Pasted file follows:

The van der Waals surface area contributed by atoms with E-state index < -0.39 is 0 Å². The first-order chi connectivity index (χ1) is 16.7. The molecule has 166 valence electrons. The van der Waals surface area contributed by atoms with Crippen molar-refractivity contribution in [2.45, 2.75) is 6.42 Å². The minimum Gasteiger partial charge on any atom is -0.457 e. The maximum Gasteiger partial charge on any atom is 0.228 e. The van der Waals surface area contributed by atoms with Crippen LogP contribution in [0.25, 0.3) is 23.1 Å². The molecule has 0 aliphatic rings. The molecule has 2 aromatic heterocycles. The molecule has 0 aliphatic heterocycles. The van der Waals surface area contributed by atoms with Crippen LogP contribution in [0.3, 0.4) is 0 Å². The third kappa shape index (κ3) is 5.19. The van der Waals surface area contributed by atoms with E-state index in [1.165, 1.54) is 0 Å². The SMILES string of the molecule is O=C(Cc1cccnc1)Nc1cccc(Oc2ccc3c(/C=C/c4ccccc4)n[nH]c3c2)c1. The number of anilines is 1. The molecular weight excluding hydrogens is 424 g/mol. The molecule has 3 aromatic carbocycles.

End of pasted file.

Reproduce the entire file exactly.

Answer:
The van der Waals surface area contributed by atoms with E-state index < -0.39 is 0 Å². The first-order chi connectivity index (χ1) is 16.7. The molecule has 166 valence electrons. The van der Waals surface area contributed by atoms with Crippen molar-refractivity contribution in [2.45, 2.75) is 6.42 Å². The minimum Gasteiger partial charge on any atom is -0.457 e. The maximum Gasteiger partial charge on any atom is 0.228 e. The van der Waals surface area contributed by atoms with Crippen LogP contribution in [0.25, 0.3) is 23.1 Å². The molecule has 0 aliphatic rings. The molecule has 2 aromatic heterocycles. The molecule has 0 aliphatic heterocycles. The van der Waals surface area contributed by atoms with Crippen LogP contribution in [0.3, 0.4) is 0 Å². The third kappa shape index (κ3) is 5.19. The van der Waals surface area contributed by atoms with E-state index in [1.165, 1.54) is 0 Å². The SMILES string of the molecule is O=C(Cc1cccnc1)Nc1cccc(Oc2ccc3c(/C=C/c4ccccc4)n[nH]c3c2)c1. The number of anilines is 1. The molecular weight excluding hydrogens is 424 g/mol. The molecule has 3 aromatic carbocycles.